Among the slogans of “politically correct” language there is the term “religious liberty”, which is used incorrectly at times by Catholics as a synonym for freedom for the Church or freedom for Christians. In reality the terms and concepts are different and it is necessary to clarify them. The ambiguity present in the Conciliar declaration Dignitatis humanae(1965) arose from the lack of distinction between the internal forum, which is in the sphere of personal conscience, and the public space, which is in the sphere of the community, or rather the profession and propagation of one’s personal religious convictions.
The Church, with Pope Gregory XVI in Mirari Vos (1836), with Pope Pius IX in the Syllabus and in Quanta Cura (1864), but also with Pope Leo XIII in Immortale Dei (1885) and in Libertas (1888) teaches that:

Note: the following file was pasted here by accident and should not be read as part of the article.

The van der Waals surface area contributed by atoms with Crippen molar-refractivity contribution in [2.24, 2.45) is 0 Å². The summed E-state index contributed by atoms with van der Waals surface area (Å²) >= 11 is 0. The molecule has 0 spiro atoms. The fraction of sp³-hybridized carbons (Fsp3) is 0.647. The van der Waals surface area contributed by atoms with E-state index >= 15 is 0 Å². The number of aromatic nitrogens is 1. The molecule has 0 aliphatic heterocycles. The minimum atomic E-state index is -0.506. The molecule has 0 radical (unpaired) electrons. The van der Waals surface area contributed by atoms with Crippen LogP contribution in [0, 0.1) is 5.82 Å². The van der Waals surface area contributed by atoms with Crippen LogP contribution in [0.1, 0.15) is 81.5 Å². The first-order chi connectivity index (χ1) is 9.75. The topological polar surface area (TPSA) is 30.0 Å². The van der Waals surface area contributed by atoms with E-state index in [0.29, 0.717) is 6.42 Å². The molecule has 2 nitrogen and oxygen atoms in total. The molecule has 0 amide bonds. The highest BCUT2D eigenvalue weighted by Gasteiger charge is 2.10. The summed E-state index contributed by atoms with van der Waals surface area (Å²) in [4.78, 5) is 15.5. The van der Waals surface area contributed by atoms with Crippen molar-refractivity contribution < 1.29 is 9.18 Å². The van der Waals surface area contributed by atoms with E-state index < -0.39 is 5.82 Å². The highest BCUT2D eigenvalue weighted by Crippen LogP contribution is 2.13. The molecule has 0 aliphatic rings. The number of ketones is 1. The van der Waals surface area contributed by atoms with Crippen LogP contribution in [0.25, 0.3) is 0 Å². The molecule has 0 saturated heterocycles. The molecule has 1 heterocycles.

- 1. No one can be constricted to believe in the private forum, because faith is a personal choice formed in the conscience of man.
- 2. Man has no right to religious freedom in the public space, or rather freedom to profess whatever religion, because only the true and the good have rights and not what is error and is evil.
- 3. Public worship of false religions may be, in cases, tolerated by the civil authorities, with the view of obtaining a greater good or avoiding a greater evil, but, in essence, it may be repressed even by force if necessary. But the right to tolerance is a contradiction, because, as is evident even from the term, whatever is tolerated is never a good thing, rather, it is always a purely bad thing. In the social life of nations, error may be tolerated as a reality, but never allowed as a right. Error “has no right to exist objectively nor to propaganda, nor action” (Pius XII Speech Ci Riesce 1953)
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